This principle controls the present dispute. Though the district court correctly stated the standards that governed its decision, Berry v. Bean, 623 F. Supp. at 979, it failed to recognize the unique context in which this suit arose and accordingly misjudged the likelihood that Berry would succeed on the merits. No matter what the balance of harms, plaintiff has no chance of ultimate success, and for this reason alone, the preliminary injunction should have been denied. We are especially hesitant at the outset to balance the hardships in this dispute, for such an inquiry draws the court into precisely the type of oversight of military decisions that the Supreme Court has found unacceptable. Given the absence of any hope that plaintiff will prevail, we are convinced that we should avoid balancing the hardships, and that the preliminary injunction should be dissolved.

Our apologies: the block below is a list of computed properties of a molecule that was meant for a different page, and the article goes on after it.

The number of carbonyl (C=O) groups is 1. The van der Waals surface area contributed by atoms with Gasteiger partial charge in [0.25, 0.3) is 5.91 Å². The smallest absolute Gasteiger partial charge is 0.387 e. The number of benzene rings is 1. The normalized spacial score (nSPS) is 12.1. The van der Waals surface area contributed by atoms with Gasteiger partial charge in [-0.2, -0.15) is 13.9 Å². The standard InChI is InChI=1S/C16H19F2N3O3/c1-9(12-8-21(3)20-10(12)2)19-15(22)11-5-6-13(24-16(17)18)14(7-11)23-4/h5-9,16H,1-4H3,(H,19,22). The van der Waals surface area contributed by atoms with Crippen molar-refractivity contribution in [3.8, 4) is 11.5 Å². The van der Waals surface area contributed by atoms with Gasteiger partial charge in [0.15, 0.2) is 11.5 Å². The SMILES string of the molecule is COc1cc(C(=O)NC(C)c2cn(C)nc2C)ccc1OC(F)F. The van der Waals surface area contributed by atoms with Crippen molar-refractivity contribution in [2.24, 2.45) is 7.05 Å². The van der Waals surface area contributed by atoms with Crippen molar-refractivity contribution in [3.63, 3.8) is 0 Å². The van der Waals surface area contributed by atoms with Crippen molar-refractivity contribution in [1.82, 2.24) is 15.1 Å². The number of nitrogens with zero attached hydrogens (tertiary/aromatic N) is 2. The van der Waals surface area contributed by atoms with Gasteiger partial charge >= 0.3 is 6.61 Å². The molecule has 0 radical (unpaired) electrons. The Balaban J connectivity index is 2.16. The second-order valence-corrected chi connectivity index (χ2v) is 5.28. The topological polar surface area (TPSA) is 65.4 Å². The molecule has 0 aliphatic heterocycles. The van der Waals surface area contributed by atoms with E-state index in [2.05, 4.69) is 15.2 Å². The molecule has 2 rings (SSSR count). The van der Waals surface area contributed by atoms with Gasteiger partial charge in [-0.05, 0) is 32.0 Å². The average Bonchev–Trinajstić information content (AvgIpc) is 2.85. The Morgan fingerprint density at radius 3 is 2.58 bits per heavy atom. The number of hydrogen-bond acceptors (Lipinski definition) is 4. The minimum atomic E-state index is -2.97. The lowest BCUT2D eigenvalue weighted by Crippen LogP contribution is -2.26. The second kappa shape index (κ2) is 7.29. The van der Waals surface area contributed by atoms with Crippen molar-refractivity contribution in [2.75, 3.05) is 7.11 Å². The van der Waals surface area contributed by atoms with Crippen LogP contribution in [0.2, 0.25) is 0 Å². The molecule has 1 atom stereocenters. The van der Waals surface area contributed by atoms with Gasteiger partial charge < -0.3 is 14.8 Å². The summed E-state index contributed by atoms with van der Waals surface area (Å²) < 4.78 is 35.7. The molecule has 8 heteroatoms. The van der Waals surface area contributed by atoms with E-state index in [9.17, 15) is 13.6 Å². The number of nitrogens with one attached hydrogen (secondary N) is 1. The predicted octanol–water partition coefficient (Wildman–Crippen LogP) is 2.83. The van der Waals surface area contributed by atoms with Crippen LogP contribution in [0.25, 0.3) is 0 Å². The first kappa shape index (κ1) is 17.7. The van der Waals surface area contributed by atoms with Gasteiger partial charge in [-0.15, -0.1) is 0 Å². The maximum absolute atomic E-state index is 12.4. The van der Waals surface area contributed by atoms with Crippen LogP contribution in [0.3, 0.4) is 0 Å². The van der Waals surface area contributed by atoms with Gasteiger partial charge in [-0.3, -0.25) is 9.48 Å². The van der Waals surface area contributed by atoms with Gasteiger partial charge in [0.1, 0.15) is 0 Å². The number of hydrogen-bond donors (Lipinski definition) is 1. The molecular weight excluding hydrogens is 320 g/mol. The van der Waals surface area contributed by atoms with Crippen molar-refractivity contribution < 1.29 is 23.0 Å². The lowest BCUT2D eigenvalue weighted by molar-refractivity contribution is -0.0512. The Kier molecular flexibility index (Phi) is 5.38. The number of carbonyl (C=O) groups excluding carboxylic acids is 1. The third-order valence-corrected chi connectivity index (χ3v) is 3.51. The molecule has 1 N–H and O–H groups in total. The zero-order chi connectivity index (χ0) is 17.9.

The merits of this suit relate to the military context in which it arose, for "it is difficult to conceive of an area of governmental activity in which the courts have less competence." Gilligan v. Morgan, 413 U.S. 1, 10, 93 S. Ct. 2440, 2446, 37 L. Ed. 2d 407 (1973). The Supreme Court has long noted that special considerations obtain when courts are asked to review the judgments of military authorities. These authorities "have been charged by the Executive and Legislative Branches with carrying out our Nation's military policy," Goldman v. Weinberger, --- U.S. ----, 106 S. Ct. 1310, 1313, 89 L. Ed. 2d 478 (1986), and their power traces in turn to the broad constitutional mandate of those branches in military affairs. See United States v. O'Brien, 391 U.S. 367, 377, 88 S. Ct. 1673, 1679, 20 L. Ed. 2d 672 (1968). Courts, moreover, are "ill-equipped to determine the impact upon discipline that any particular intrusion upon military authority might have." Chappell v. Wallace, 462 U.S. 296, 305, 103 S. Ct. 2362, 2368, 76 L. Ed. 2d 586 (1983), quoting Warren, The Bill of Rights and the Military, 37 N.Y.U. L. Rev. 181, 187 (1962). For these reasons, courts accord decisions of military authorities great deference. See Rostkar v. Goldberg, 453 U.S. 57, 64-67, 101 S. Ct. 2646, 2651-53, 69 L. Ed. 2d 478 (1981); Orloff v. Willoughby, 345 U.S. 83, 93-94, 73 S. Ct. 534, 540, 97 L. Ed. 842 (1953). See generally Kaczynski, From O'Callahan to Chappell : The Burger Court and the Military, 18 U.Rich.L.Rev. 235 (1984).